What Ty Montgomery’s Move To IR Means For Patriots’ Offense

Montgomery was the Patriots' James White replacement in Week 1

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September 14

The New England Patriots’ lone Week 1 touchdown scorer now will be unavailable until at least Week 6.

Two days after their 20-7 loss to the Miami Dolphins at Hard Rock Stadium, the Patriots placed running back Ty Montgomery on injured reserve, sidelining him for a minimum of four games and limiting New England’s backfield options.

Montgomery was carted to the locker room in the Patriots’ preseason finale with what the team called an ankle injury, but he appeared to operate without limitations in their regular-season opener, playing more offensive snaps (21) than Rhamondre Stevenson (14) and nearly as many as lead back Damien Harris (22). Montgomery carried twice for -2 yards, caught three passes for 15 yards and a touchdown and also was New England’s primary kick returner.

With James White now enjoying retirement, Montgomery stepped into his role as the Patriots’ top passing-down back. That’s a void they’ll now need to fill until he’s healthy enough to return.

How will they do it? For starters, since the Patriots are unlikely to enter a game with just two available running backs, Montgomery’s injury likely will push either fourth-round rookie Pierre Strong or third-year pro J.J. Taylor onto the 46-man gameday roster for this Sunday’s Week 2 matchup with the Pittsburgh Steelers.

Strong, a healthy scratch against Miami, has been viewed as a possible long-term White successor, but he didn’t look ready for real offensive playing time during his first NFL preseason. Taylor is more experienced, but he’s seen only sporadic playing time over his two pro seasons, totaling 42 carries for 147 yards and two touchdowns and five catches on six targets for 12 yards across 11 career appearances. He’s currently on the practice squad.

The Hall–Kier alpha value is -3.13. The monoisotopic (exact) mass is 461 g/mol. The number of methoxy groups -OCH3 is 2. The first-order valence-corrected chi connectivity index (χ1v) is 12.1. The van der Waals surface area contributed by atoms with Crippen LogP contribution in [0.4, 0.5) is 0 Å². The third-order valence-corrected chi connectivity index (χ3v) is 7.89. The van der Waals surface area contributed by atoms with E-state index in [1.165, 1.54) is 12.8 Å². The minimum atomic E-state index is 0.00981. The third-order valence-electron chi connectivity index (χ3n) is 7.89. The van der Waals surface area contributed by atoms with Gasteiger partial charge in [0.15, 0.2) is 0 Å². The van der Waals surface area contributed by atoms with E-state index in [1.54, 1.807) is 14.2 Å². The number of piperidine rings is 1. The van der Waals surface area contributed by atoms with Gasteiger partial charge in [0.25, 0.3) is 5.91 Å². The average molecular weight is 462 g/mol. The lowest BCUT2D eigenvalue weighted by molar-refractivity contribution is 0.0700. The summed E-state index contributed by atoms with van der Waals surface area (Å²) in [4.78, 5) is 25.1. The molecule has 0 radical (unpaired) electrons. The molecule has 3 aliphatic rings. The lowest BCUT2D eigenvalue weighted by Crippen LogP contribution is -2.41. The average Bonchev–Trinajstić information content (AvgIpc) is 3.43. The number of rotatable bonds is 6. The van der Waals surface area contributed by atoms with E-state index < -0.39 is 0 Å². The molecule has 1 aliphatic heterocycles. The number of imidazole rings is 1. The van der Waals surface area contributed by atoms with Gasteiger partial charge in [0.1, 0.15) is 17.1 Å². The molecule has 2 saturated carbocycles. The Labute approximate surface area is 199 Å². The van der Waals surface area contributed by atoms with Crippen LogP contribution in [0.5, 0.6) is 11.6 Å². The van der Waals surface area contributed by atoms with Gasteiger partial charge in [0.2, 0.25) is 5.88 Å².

Either Strong or Taylor could take on Montgomery’s kick-return duties, but the Patriots may be better off shifting his offensive responsibilities to one of their established backs. Stevenson, in particular, is an intriguing option there. The 2021 fourth-round draft pick spent the offseason working to improve his route-running and looked smooth as a pass-catcher during training camp.

“(He’s) certainly (made) an effort to improve, and that’s a great thing,” head coach Bill Belichick said after the preseason. “… It’s something that he now has shown that he can do. Or it might even become a strength. So I really admire Mondre for doing that and for the effort that he’s put into it. … I think his attention to the details of his route-running and passing game have certainly shown up in practice, and hopefully they’ll show up in the games now.”

Harris also is a capable receiver (21 targets, 18 catches, 132 yards last season) but has been almost exclusively an early-down player for the Patriots. Just 16 of his 377 career touches have come on third down, and just five of those were on third-and-5 or longer, according to Pro-Football-Reference. He has yet to catch a third-down pass in his career.

Pass protection is just as important as pass-catching for a third-down back — Montgomery held up well in that area Sunday — so the Patriots likely will use the player they trust most as a blocker in that role. They’ll face a stiff challenge against a Steelers defense that notched seven sacks in its Week 1 win over the Cincinnati Bengals, with six of those coming from players other than now-injured superstar T.J. Watt.

In separate roster moves Tuesday, the Patriots promoted wide receiver Lil’Jordan Humphrey from the practice squad to take Montgomery’s spot on the 53-man roster and signed familiar offensive tackle Marcus Cannon to the P-squad.

The big-bodied Humphrey provides depth at wideout and tight end and can play on special teams. It’ll be interesting to see if he again logs more offensive snaps (three) than Kendrick Bourne (two), whose minuscule role against Miami has been a hot topic this week. Bringing back Cannon suggests the Patriots don’t feel as good about their tackle depth as they publicly proclaimed before the season. Cannon appeared in 115 games with 69 starts for New England from 2011 to 2019 but has played in just two games over the last two seasons.

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